Take care of your affected limb as this may prevent complications. Check your skin daily. Ensure it stays clean, look closely for signs of damage, such as cracks and cuts. Apply lotion to prevent dry skin. 

Take care of yourself

Taking control of your diet and exercising regularly can help reduce lymphoedema and stress. Get enough sleep which will encourage healing and give you more energy.

Others who can relate

You can get support from a range of resources. You might want to try and attend a support group in your area or join an online community. It may help to talk to people who understand what you're going through. Find strength, encouragement and support right here - Join the LymphConnect community - register here to share your lymphoedema experiences, stories and top tips.

ASK ELVY - In this section, Elvy answers some of your frequently asked questions about lymphoedema. 

You may find the links useful on the LymphConnect resources page

Your support - register here to share your lymphoedema experiences, stories and top tips.

Author: The LymphConnect team

Date published: 26th May 2020

References available upon request


RELEVANT QUESTIONS?

What do I need to avoid if I have Lymphoedema?

Being diagnosed with lymphoedema may feel...

X

What do I need to avoid if I have Lymphoedema?

Being diagnosed with lymphoedema may feel like you have to stop the things you enjoy but this is not the case. However, you do need to be more mindful of surroundings and adapt a self-care routine to ensure you stay healthy and safe.  

Try to avoid the following:

Excessive exercise/physical overexertion

You may need to adjust your exercise and movement programme - ensure you do some breathing exercises and remember to warm-up. Check that you are in a hazard-free environment and don't over push yourself when you exercise and always cool down. Also, avoid heavy lifting and joint over-rotation. 

Ill-fitting or too tight garments

Garments or bandages, tight bra straps, and jewellery that are too tight can restrict blood and lymph circulation. Compression sleeves or stockings for lymphedema need to fit correctly.

Extreme heat and cold conditions

Avoid extreme temperatures that can cause stress on the lymphatic system, such as saunas, hot weather, heat treatments/hot packs. Any extreme cold - cold weather, ice packs etc. 

Injuries to the skin 

Try to avoid scratching your skin or nail-biting as these may lead to infection. When outside and around animals try to be careful not to get scratches or bites. Use an insect repellent to help protect you from bites and stings. Avoid physical injuries that can bruise or damage your skin. Immediately seek medical advice if you think you may be developing a skin infection.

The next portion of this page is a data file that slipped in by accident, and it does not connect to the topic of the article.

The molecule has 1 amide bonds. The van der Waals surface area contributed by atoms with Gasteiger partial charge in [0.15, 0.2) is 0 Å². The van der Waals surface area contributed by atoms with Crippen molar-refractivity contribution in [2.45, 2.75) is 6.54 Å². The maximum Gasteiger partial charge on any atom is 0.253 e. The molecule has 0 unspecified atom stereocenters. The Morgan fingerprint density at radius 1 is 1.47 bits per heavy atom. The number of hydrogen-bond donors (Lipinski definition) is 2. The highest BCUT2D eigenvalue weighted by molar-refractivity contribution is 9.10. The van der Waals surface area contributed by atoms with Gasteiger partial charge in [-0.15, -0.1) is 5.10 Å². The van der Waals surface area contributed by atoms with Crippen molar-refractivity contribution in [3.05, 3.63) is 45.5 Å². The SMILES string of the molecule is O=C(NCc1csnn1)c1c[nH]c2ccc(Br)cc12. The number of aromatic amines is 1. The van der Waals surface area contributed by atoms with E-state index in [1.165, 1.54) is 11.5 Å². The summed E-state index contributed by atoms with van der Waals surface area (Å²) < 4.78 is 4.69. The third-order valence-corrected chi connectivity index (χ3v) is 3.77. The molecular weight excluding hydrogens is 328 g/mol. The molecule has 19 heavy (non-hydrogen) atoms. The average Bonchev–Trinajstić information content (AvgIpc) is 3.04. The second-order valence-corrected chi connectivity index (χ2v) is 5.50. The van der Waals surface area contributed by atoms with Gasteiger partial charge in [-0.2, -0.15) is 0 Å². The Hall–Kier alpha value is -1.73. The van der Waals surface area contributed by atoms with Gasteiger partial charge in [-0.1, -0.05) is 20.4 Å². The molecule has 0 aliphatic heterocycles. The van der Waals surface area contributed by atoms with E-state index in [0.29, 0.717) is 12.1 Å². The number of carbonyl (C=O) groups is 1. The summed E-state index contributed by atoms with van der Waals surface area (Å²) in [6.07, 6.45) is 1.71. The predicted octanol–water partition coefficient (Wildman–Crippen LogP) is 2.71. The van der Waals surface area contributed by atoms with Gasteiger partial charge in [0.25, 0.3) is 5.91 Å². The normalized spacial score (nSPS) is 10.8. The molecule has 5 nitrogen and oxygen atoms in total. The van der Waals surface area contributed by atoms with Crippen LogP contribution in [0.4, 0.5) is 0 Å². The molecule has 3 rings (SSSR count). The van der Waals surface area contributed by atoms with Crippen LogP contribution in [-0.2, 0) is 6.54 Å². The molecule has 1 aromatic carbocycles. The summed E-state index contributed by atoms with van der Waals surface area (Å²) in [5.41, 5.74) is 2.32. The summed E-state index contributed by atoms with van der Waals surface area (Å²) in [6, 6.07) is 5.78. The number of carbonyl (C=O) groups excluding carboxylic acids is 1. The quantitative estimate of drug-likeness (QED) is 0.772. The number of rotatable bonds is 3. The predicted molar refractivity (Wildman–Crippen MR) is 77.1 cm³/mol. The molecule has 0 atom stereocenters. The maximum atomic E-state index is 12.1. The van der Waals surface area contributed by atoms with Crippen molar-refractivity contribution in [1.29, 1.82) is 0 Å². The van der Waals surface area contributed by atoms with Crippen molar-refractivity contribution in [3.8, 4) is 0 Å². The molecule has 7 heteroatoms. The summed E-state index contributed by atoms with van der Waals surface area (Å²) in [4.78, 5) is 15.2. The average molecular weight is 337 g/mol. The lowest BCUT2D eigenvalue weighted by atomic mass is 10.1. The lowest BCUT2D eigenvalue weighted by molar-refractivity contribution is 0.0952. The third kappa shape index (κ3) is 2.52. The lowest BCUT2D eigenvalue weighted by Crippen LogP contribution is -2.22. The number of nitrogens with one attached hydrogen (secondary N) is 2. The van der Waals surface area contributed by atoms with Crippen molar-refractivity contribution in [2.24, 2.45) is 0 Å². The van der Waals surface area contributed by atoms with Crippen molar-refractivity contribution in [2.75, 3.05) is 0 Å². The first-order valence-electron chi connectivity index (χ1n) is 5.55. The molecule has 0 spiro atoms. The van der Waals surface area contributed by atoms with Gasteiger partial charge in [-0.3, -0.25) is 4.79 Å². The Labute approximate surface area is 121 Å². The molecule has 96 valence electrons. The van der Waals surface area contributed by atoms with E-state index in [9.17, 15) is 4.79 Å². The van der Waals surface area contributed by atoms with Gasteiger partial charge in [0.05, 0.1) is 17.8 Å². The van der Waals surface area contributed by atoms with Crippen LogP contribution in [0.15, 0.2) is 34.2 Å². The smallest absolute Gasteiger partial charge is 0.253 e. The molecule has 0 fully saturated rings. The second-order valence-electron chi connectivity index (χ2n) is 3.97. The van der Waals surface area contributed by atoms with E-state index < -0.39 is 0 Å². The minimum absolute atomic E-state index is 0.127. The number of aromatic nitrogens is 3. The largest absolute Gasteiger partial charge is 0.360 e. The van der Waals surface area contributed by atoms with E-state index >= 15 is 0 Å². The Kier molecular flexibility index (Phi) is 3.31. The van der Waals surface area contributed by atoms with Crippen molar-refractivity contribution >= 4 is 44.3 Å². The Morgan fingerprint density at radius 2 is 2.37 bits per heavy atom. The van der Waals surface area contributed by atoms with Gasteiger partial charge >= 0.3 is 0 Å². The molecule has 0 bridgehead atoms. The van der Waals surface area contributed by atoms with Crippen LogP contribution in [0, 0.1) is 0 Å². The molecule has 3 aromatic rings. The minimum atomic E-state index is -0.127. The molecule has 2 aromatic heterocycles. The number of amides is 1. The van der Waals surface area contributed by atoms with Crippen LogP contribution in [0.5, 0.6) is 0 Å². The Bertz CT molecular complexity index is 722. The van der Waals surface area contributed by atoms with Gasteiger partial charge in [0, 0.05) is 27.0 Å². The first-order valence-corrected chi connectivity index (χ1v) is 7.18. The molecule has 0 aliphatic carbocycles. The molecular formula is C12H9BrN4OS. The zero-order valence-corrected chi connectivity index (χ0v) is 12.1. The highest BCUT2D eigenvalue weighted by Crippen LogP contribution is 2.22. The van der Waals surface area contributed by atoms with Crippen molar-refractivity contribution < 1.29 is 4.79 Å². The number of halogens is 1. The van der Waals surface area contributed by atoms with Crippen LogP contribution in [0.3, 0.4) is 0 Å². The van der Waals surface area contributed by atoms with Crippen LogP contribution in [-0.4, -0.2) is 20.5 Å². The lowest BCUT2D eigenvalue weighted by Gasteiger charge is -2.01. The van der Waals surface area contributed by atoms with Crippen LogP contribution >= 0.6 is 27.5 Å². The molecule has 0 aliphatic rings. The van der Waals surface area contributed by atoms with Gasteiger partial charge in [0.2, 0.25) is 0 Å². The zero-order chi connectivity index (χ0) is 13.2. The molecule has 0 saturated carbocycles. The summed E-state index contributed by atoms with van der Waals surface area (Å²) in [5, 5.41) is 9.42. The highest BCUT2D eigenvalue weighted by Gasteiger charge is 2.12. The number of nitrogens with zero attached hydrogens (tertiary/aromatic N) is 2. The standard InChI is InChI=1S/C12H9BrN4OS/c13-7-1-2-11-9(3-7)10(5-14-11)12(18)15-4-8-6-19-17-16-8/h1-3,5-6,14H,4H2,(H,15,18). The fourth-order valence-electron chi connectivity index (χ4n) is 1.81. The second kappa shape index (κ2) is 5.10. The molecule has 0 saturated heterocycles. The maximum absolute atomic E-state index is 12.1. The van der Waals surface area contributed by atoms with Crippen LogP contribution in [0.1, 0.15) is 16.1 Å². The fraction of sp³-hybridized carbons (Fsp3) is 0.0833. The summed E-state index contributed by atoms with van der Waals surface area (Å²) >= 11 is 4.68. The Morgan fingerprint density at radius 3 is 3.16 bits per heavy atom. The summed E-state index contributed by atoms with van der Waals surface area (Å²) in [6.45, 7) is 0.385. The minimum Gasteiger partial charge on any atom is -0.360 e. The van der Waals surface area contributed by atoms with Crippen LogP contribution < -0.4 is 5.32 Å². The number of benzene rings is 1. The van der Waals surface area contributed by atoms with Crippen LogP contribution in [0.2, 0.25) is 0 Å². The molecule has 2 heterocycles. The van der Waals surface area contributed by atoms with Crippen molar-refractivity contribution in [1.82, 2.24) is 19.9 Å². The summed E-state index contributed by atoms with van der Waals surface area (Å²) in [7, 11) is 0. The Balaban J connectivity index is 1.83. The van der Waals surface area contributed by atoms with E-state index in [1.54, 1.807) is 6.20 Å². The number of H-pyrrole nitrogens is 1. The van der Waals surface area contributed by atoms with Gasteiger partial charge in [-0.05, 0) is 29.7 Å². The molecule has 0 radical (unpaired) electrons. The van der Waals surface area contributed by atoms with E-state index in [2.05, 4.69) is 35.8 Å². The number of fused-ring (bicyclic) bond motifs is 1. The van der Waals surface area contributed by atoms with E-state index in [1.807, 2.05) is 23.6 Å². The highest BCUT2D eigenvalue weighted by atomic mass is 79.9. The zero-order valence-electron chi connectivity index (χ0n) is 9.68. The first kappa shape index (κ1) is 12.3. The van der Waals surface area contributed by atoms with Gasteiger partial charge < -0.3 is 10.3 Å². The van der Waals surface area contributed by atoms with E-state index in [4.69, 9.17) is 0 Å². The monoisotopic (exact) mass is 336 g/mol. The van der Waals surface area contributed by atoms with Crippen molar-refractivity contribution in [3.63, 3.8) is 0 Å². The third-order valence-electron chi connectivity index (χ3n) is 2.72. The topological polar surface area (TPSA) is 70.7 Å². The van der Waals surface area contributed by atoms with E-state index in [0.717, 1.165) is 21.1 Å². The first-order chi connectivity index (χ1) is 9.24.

Good practice

Skin care - Wash skin carefully and thoroughly, and ensure you dry all areas fully. Apply creams to keep your skin soft and supple to avoid drying and cracking. This helps to reduce the risk of infection. Use SPF 30 or higher sunscreen to avoid sunburns.

Keep healthy - Keep your body weight at an optimal level, follow a well-balanced diet and exercise regularly. Ask your doctor/nurse which exercises are right for you. Some exercises may make your lymphedema worse.

Treatment - Continue to seek appropriate treatment for your lymphoedema. 

Your support - register here to share your lymphoedema experiences, stories and top tips.

Author: The LymphConnect team

Date published: 26th May 2020

References available upon request


RELEVANT QUESTIONS?

What is cellulitis?

Cellulitis is a skin infection...

X

What is cellulitis?

Cellulitis is a skin infection that is treated with antibiotics. It is the most common infection with people with lymphoedema because the lymphatic system is impaired or overloaded and does not function sufficiently to fight infection. 

Causes of cellulitis

Cellulitis is usually caused by a bacterial infection. Damage to the skin, for example, because of an insect bite, cut or dry and cracked skin can infect the deeper layers of the skin. Cellulitis is a non-contagious skin infection.

Recognising signs of infection

If you experience any of the following symptoms contact your doctor immediately. 

  • redness, swelling and heat accompanied by pain and tenderness 

Cellulitis complications 

It is important to get treatment quickly as the infection can spread to other parts of the body, such as the blood, muscles and bones. 

Treatment 

Your doctor will prescribe antibiotic tablets for mild cellulitis affecting a small area of skin. It is normal in the first 48 hours of treatment for symptoms to get worse but they should start to improve. Even if you feel better, finish the whole course of antibiotics. 

Severe cases of cellulitis will be referred to the hospital for intravenous antibiotics treatment by the doctor. 

If you are prone to having recurring cellulitis the doctor might prescribe you a low-dose, long-term antibiotic to stop infections developing again. 

Prevention 

Looking after your skin every day will help to keep your skin in good condition and reduce the chance of infection. 

Washing

Regularly wash your affected limb. Your healthcare professional will be able to provide advice if you need it on appropriate cleansers to replace soap.

Drying

Be careful when drying your skin – pat your skin dry with a soft towel.

Moisturising

It is very important to keep your skin soft, supple and well-hydrated, as this can help to prevent it from drying out and cracking, and therefore help to reduce the risk of infections such as cellulitis.

Remember LymphConnect has lots of information about compression garments. Sharing information with others in the community forum is another way to learn more! 

Your support - register here to share your lymphoedema experiences, stories and top tips.

Author: The LymphConnect team

Date published: 22nd May 2020

References available upon request


RELEVANT QUESTIONS?

DB:pages::keywords